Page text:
One of the best things about Scotland is its diversity, bustling cities, icy mountain peaks and picturesque villages; all combined, make it an excellent destination for a perfect holiday, no matter if you're looking for an action-packed break, a cultural adventure, or just a relaxing retreat, Bonnie Scotland has it all.
Edinburgh & Surroundings
Home to just under 500,000 people, Edinburgh has been the capital of Scotland since 1437 when it replaced Scone.
As hard as it may be to pull yourself away from the many rewarding things to do that Edinburgh offers, the surrounding of this stunning city is equally worth exploring, and this Tour covers both.
Glasgow City & Surroundings
Glasgow is Scotland's biggest city, home to nearly 600,000 people. Glasgow was also known as the second city of the British Empire.
There is incredible historic architecture from the 18th and 19th century which contrasts beautifully new modern buildings as the city continues to grow and thrive. Glasgow’s world-leading cultural life is constantly evolving, and its dining is hard to beat with over 2,000 bars and restaurants serving mouth-watering food!
Castles of Scotland
If you are fascinated by castles, Scotland is your place. It is estimated that there are more than 1,500 castles in Scotland, many lie in ruins while many others continue to be used as homes or as castle stays in Scotland.
We’ve put together a list of the most famous castles in Scotland, which you can choose to visit during our tour.
There are over 130 active whisky distilleries across Scotland, which are split into five whisky-producing regions: Campbeltown, Highland, Islay, Lowland and Speyside.
Great Whisky, fascinating history, and breath-taking scenery are what you’ll experience with our exclusive and customizable Whisky tour.
We have put together a list of the whisky distilleries in each region, which you can choose from for a unique and unforgettable experience.
Inverness undoubtedly owes its high visitor number to its strategic position in the northern Highlands.
Inverness is close to popular destinations such as Loch Ness, the Speyside whisky region, and the famous North Coast 500, the city itself is a fantastic place to visit too, as it is a lively city that offers good restaurants and many things to do.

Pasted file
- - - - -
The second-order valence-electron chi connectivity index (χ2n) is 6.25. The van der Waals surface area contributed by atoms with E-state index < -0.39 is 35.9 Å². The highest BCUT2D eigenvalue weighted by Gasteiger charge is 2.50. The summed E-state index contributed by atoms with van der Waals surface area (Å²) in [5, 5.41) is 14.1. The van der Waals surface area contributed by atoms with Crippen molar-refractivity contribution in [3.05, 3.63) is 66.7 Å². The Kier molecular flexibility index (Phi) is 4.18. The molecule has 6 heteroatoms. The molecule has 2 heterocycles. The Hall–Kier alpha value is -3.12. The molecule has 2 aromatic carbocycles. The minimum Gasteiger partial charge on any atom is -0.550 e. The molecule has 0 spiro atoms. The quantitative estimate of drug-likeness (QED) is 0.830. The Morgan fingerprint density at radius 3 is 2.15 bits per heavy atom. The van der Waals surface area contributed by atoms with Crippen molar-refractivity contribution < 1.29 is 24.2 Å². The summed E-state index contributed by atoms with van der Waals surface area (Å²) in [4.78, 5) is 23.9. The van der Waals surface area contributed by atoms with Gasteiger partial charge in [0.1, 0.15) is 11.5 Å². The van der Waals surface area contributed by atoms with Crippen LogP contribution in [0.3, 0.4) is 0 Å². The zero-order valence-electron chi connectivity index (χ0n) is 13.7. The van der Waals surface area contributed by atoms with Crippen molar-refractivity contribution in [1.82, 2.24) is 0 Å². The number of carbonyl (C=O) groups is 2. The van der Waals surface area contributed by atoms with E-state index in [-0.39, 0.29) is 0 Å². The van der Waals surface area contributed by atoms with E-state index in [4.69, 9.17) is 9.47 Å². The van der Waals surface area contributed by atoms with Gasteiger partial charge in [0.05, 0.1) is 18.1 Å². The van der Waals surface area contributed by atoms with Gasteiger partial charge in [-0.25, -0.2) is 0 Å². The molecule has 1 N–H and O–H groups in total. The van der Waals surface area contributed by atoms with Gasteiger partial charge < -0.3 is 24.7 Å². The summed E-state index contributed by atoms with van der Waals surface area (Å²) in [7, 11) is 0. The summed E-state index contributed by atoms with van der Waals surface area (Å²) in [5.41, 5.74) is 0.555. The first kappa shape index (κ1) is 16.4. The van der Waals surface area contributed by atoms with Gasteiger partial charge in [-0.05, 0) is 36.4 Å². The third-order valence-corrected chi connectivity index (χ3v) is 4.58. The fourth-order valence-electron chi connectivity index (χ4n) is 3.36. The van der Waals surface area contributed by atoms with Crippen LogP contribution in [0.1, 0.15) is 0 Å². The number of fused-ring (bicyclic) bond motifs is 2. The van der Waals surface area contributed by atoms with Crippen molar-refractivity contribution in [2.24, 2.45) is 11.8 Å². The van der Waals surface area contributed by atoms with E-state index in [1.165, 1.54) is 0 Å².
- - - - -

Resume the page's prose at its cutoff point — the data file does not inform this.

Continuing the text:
Stirling is a city in central Scotland with a fascinating history and a unique medieval castle, sitting on top of a craggy volcanic rock. Stirling Castle played a prominent role during the Wars of Independence when English kings tried to subdue Scotland and make it a province of their kingdom.
The Late Medieval Castle is well worth a visit, and so is the National Wallace Monument, a 19th-century tower to commemorate Sir William Wallace, a 13th- and 14th-century Scottish hero, that defeated the English in 1314 Bannockburn Battle.
St Andrews is known widely as the "home of golf". According to the earliest surviving document from 1552, the "playing at golf" on the links adjacent to the "water of Eden" was granted permission by Archbishop Hamilton. The most famous golf course in the town is the Old Course, purchased by the town council in 1894.
St Andrews is beautiful and offers plenty of options to visit, including the St Andrews Cathedral, St Andrews Castle ruins, pier, botanic gardens and general historic architecture throughout the town, St Andrews University, where Prince William and Kate Middleton met, is also worth a visit, especially St Salvator's Quad and St Mary's College.
Pitlochry is a town in Perthshire with a population of 2,776 inhabitants.
Pitlochry is one of Scotland's most beautiful and vibrant places to visit, situated in the heart of Scotland, this wee cute place offers great hospitality, clear sparkling air, beautiful scenery, rich clan history, fine food, and plenty of space and lots to see and do.
Glen Coe is a beautiful valley in the heart of Scotland that fascinates those who want to see some of the spectacular Scottish Highland scenery.
The area is known for waterfalls and trails that climb peaks such as Buachaille Etive Mor and Bidean nam Bian. Glencoe Folk Museum occupies 18th-century thatched cottages in the village, with displays on local heritage and the Glencoe massacre of 1692. Wildlife in the area includes red deer and golden eagles
The Hebrides is an archipelago comprising hundreds of islands off the northwest coast of Scotland. Divided into the Inner and Outer Hebrides groups, they are home to rugged landscapes, fishing villages and remote Gaelic-speaking communities. The Isle of Skye is the most famous one, along with the colourful and unique harbour of Portree.
Orkney is an archipelago off the northeastern coast of Scotland, that encompasses the oldest and best-preserved Neolithic sites in Europe, tall sandstone cliffs and seal colonies.
The 'Heart of Neolithic Orkney' is a group of 5,000-year-old sites on Mainland, the largest island including Skara Brae, a preserved village with a reconstructed house, and Maeshowe, a chambered burial tomb incorporating 12th-century Viking carvings.
Shetland is a subarctic archipelago in the Northern Atlantic, between Great Britain, the Faroe Islands and Norway. When it comes to Viking relics, Shetland offers up longhouses, longships and fiery celebrations.
Shetland is a good place to do something wild, however, it is indeed a place rich in wildlife and beautiful beaches, it also dishes up excellent local food.